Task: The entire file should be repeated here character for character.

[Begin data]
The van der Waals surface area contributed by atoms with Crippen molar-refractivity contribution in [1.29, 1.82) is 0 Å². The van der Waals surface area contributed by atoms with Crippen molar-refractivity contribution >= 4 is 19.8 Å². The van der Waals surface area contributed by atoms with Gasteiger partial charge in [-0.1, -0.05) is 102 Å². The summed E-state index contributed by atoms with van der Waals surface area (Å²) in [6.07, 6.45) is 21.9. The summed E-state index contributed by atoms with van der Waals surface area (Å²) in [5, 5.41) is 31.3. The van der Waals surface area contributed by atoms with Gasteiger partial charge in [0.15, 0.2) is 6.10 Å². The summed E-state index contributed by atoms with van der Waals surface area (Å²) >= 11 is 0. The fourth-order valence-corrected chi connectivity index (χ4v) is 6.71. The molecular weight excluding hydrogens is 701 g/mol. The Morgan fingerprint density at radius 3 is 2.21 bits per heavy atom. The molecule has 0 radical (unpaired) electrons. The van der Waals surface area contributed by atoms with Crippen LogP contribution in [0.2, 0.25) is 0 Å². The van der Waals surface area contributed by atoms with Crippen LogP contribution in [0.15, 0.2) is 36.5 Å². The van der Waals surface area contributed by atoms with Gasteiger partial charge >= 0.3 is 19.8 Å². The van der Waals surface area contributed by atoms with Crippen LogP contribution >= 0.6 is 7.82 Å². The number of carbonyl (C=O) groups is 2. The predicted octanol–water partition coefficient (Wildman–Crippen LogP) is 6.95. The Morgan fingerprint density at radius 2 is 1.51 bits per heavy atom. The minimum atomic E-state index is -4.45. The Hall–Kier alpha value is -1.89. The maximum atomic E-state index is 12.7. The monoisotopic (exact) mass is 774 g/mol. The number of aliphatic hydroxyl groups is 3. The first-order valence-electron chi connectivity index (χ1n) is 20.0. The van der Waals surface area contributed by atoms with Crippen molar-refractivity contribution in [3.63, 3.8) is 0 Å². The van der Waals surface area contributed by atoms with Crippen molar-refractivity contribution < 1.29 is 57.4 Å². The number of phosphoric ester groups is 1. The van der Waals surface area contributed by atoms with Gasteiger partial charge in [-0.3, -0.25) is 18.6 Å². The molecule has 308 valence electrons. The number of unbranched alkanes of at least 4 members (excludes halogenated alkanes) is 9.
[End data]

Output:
The van der Waals surface area contributed by atoms with Crippen molar-refractivity contribution in [1.29, 1.82) is 0 Å². The van der Waals surface area contributed by atoms with Crippen molar-refractivity contribution >= 4 is 19.8 Å². The van der Waals surface area contributed by atoms with Gasteiger partial charge in [-0.1, -0.05) is 102 Å². The summed E-state index contributed by atoms with van der Waals surface area (Å²) in [6.07, 6.45) is 21.9. The summed E-state index contributed by atoms with van der Waals surface area (Å²) in [5, 5.41) is 31.3. The van der Waals surface area contributed by atoms with Gasteiger partial charge in [0.15, 0.2) is 6.10 Å². The summed E-state index contributed by atoms with van der Waals surface area (Å²) >= 11 is 0. The fourth-order valence-corrected chi connectivity index (χ4v) is 6.71. The molecular weight excluding hydrogens is 701 g/mol. The Morgan fingerprint density at radius 3 is 2.21 bits per heavy atom. The molecule has 0 radical (unpaired) electrons. The van der Waals surface area contributed by atoms with Crippen LogP contribution in [0.2, 0.25) is 0 Å². The van der Waals surface area contributed by atoms with Crippen LogP contribution in [0.15, 0.2) is 36.5 Å². The van der Waals surface area contributed by atoms with Gasteiger partial charge >= 0.3 is 19.8 Å². The van der Waals surface area contributed by atoms with Crippen LogP contribution >= 0.6 is 7.82 Å². The number of carbonyl (C=O) groups is 2. The predicted octanol–water partition coefficient (Wildman–Crippen LogP) is 6.95. The Morgan fingerprint density at radius 2 is 1.51 bits per heavy atom. The minimum atomic E-state index is -4.45. The Hall–Kier alpha value is -1.89. The maximum atomic E-state index is 12.7. The monoisotopic (exact) mass is 774 g/mol. The number of aliphatic hydroxyl groups is 3. The first-order valence-electron chi connectivity index (χ1n) is 20.0. The van der Waals surface area contributed by atoms with Crippen molar-refractivity contribution in [3.63, 3.8) is 0 Å². The van der Waals surface area contributed by atoms with Crippen molar-refractivity contribution < 1.29 is 57.4 Å². The number of phosphoric ester groups is 1. The van der Waals surface area contributed by atoms with Gasteiger partial charge in [-0.3, -0.25) is 18.6 Å². The molecule has 308 valence electrons. The number of unbranched alkanes of at least 4 members (excludes halogenated alkanes) is 9.